I have mentioned in previous posts that I am always that girl on a budget so I love looking for ways to re-invent my existing wardrobe. After a little mooch around the high-street the other day I realised I was drawn towards all the tie front tops and dresses in the shops at the moment. Rather than buy another top I headed home and dug out an unappreciated grey jumper from my wardrobe. No sewing machine is required for this tutorial but you will need an Eyelet Punch which you can pick up for around ten pounds over on Amazon. Although ten pounds does seem fairly pricey, an Eyelet Punch is a useful tool because, as well as adapting all your dresses/tops so they have the tie front feature, you can also punch holes in belts – which is perfect if you’re anything like me and pick up belts in charity shops then get home and realise they are too big!
Step 1: Cut a split down the centre front of your jumper. The length of this split depends on how far you would like the tie to go down the jumper.
Step 2: Fold under the raw edges and tack neatening the edge of the split. You should end up with a triangle shape as shown in the picture above.
Step 3: Turn the jumper inside out and pin where you would like the eyelets to go.
Step 4: Push the awl through the fabric where you would like the eyelets to go. This makes inserting the eyelets easier. You may have to wriggle it through a fair amount as you may have to go through two layers of fabric (since you turned the raw edges under in a previous step).
Step 5: Select the colour of eyelets you would like for your jumper. I have chosen silver as I think they go well with the grey jumper.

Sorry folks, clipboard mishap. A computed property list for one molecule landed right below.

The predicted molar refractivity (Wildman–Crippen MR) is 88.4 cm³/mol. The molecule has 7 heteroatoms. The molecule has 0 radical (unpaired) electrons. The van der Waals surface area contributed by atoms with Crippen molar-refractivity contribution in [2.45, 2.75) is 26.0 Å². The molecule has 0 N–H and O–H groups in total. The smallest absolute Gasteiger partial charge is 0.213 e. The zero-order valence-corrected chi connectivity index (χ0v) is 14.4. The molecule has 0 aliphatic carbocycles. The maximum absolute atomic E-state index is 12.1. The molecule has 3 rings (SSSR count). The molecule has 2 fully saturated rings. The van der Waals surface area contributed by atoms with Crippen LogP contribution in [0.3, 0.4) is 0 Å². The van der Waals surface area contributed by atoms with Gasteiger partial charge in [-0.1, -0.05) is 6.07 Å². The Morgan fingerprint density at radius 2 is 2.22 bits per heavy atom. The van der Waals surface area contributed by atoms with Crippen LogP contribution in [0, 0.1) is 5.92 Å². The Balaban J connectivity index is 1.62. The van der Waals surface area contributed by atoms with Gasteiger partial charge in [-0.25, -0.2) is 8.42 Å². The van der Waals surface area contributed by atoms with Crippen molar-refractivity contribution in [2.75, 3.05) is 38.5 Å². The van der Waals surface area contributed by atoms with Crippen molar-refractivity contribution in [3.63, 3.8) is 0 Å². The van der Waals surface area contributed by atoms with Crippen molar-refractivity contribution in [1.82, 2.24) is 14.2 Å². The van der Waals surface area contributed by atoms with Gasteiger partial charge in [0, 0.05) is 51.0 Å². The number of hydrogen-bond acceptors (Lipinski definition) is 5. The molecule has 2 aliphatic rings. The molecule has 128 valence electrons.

Step 6: Place your chosen eyelet on the hole punch. Then position over the hole made with the awl in the previous step and press down. Make sure the eyelet is placed on the right side of your jumper and the part of the hole punch without the eyelet is placed on the wrong side of your jumper (this is why it is easiest to do this step with the jumper inside out).
Repeat this until you have the number of eyelets required for one side.
Step 7: Once you have completed one side of the eyelets, pin the other side at the same points so the eyelets are evenly spaced as before.
Use the awl, eyelets and hole punch as before until all your eyelets are in place.
Step 8: When the raw edges were turned under in Step 2 the whole length of the split may not have been turned under in equal measure as a triangle shape was created.If the eyelet has one gone through one layer of the fabric the turned under edge may not be secure. If this is the case just secure with a few tiny stitches which would be too noticeable on the front of the jumper – this is to stop the raw edges unfolding.
Where the eyelets have gone through both layers of the fabric, the eyelet will how the raw edges in place.
Step 9: For the tie to thread through the eyelets I cut a small trim off the bottom of the jumper and left the edges raw (as I didn’t mind the jumper being that tiny bit shorter). If you don’t want to cut your top you could use lace, ribbon or whatever takes your fancy!
And that’s it. 30 minutes later and it feels like a whole new jumper from a previously unloved and unworn top.